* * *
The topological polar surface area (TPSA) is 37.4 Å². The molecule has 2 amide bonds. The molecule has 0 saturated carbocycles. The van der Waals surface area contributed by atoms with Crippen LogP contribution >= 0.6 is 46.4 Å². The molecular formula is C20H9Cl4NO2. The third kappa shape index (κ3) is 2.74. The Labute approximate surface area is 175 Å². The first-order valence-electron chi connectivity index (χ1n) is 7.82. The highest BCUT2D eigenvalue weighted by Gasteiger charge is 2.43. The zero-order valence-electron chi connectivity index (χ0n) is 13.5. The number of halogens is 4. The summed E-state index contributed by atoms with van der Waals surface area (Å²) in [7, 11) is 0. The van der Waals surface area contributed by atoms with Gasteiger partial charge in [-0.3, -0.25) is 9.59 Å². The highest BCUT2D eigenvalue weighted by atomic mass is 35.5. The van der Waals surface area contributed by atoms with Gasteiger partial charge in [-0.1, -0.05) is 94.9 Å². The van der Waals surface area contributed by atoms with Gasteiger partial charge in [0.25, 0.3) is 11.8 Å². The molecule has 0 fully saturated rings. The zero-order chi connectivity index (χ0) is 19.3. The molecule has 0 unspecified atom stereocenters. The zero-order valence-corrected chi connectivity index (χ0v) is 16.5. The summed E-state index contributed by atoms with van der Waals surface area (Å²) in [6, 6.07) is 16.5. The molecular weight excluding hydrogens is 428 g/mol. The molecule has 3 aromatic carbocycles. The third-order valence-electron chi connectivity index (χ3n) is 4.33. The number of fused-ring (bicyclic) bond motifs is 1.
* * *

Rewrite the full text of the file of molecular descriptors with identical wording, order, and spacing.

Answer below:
The topological polar surface area (TPSA) is 37.4 Å². The molecule has 2 amide bonds. The molecule has 0 saturated carbocycles. The van der Waals surface area contributed by atoms with Crippen LogP contribution >= 0.6 is 46.4 Å². The molecular formula is C20H9Cl4NO2. The third kappa shape index (κ3) is 2.74. The Labute approximate surface area is 175 Å². The first-order valence-electron chi connectivity index (χ1n) is 7.82. The highest BCUT2D eigenvalue weighted by Gasteiger charge is 2.43. The zero-order valence-electron chi connectivity index (χ0n) is 13.5. The number of halogens is 4. The summed E-state index contributed by atoms with van der Waals surface area (Å²) in [7, 11) is 0. The van der Waals surface area contributed by atoms with Gasteiger partial charge in [-0.3, -0.25) is 9.59 Å². The highest BCUT2D eigenvalue weighted by atomic mass is 35.5. The van der Waals surface area contributed by atoms with Gasteiger partial charge in [-0.1, -0.05) is 94.9 Å². The van der Waals surface area contributed by atoms with Gasteiger partial charge in [0.25, 0.3) is 11.8 Å². The molecule has 0 fully saturated rings. The zero-order chi connectivity index (χ0) is 19.3. The molecule has 0 unspecified atom stereocenters. The zero-order valence-corrected chi connectivity index (χ0v) is 16.5. The summed E-state index contributed by atoms with van der Waals surface area (Å²) in [6, 6.07) is 16.5. The molecular weight excluding hydrogens is 428 g/mol. The molecule has 3 aromatic carbocycles. The third-order valence-electron chi connectivity index (χ3n) is 4.33. The number of fused-ring (bicyclic) bond motifs is 1.